Skilled or precision functional tasks facilitate cortical neuroplastic changes and lead to improvements in motor behavior/performance. An effective approach for musculoskeletal pain involves training the activation of a delayed/inhibited muscle with repeated isolated voluntary contractions. Strength training doesn’t achieve the same effect as motor-skill training. The ability to target specific components of movement requires greater skill and increased levels of attention and precision than contraction of all muscles as in strength training. Slowly increasing the complexity of a novel motor-skill task over the course of rehab training encourages cognitive effort and enhanced cortical neuroplastic changes with novel motor-skill acquisition. Novel motor-skill training should be advocated to reduce the risk of unfavorable neuroplastic changes that occur in association with pain.

Pain can hinder the cortical neuroplastic changes associated with novel motor-skill acquisition. Acute experimental pain suppresses the rapid increases in cortical excitability of the primary motor cortex with training and interferes with the incremental gains in task performance. These findings suggest that motor-skill training should be performed in a pain-free manner in order to optimize success.

Commentary: This new article published online but not yet in print demonstrates the far-reaching changes in the brain that occur with injury/pain and motor-skill training. It is now well documented that reorganization of sensory and motor cortical maps occur with pain and are associated with changes in strength, endurance, motor control, range of motion, and sensory responses to subsequent normal and noxious stimuli. Furthermore, there is evidence that motor-skill training which involves more precision, necessitates more motor-learning than strength exercises, and requires more cortical effort enhances reorganization in the brain and is documented to help normalize sensory and motor cortical maps. This is exciting stuff for clinicians because it indicates the profound and far-reaching impact of motor-skill training on the brain, motor function, and reductions in pain. This review also emphasizes that such training should be performed after the acute phase of pain has ended because pain hinders the positive changes in the brain from occurring with motor-skill training. It is best to begin motor-skill training once the patient is beyond the acute phase. Just a note, a series of studies by Heid Haavik-Taylor, DC, PHD & Bernadette Murphy, DC, PhD have demonstrated that spinal manipulation to dysfunctional cervical joints may improve and help normalize sensory and motor cortex function chronic neck pain patients at least in the short-term!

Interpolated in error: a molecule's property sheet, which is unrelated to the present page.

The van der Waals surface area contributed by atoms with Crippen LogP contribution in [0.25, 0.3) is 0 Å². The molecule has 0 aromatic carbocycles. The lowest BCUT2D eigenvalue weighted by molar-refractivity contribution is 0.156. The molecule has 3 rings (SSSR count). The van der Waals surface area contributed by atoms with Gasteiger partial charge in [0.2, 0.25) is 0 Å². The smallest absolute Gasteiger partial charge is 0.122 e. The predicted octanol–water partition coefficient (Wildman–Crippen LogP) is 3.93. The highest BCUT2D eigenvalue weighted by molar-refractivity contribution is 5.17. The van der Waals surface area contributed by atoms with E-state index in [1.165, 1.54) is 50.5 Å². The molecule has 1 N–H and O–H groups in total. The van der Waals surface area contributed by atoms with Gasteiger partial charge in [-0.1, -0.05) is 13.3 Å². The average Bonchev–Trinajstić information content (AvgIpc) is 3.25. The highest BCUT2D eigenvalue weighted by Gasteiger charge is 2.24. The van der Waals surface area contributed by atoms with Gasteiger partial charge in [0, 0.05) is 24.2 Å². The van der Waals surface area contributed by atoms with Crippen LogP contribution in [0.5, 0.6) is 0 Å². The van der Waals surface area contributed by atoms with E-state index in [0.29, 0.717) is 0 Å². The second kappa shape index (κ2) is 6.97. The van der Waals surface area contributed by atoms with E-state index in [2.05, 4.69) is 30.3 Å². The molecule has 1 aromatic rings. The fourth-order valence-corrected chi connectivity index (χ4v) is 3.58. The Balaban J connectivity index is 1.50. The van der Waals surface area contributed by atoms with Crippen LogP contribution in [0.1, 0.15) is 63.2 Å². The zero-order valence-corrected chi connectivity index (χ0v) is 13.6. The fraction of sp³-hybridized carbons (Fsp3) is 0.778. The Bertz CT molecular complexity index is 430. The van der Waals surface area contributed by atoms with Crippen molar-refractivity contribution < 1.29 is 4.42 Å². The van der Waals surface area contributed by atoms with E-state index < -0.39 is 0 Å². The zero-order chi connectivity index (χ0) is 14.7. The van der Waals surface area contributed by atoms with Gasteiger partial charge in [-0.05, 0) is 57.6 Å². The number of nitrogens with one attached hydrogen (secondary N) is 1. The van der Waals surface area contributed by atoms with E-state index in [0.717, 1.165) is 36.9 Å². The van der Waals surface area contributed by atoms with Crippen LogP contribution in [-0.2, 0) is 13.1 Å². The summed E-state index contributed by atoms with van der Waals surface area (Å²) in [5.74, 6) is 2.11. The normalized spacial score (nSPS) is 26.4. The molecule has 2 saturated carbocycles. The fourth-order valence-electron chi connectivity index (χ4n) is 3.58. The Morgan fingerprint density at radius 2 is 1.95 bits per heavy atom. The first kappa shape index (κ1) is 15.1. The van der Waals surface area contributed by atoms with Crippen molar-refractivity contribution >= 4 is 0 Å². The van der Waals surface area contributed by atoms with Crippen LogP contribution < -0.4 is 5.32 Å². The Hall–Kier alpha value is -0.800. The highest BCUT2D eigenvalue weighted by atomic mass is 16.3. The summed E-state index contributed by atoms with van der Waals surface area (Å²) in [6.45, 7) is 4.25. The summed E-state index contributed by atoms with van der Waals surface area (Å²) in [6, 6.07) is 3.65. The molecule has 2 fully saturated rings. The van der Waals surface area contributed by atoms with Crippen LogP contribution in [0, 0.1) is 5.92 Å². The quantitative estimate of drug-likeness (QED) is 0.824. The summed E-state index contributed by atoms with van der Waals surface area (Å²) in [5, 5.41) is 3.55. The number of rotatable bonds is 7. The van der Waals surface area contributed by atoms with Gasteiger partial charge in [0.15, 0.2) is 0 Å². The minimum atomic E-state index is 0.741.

Wand BM, et al. Cortical changes in chronic low back pain: Current state of the art and implications for clinical practice. Manual Therapy 2010;xxx:1-6. Epub ahead of print.
There is increasing evidence that chronic pain problems including chronic back pain (CBP) are characterized by alterations in brain structure & function. There is also a growing sense that these brain changes contribute to CBP. The brain changes can be categorized as neurochemical, structural or functional.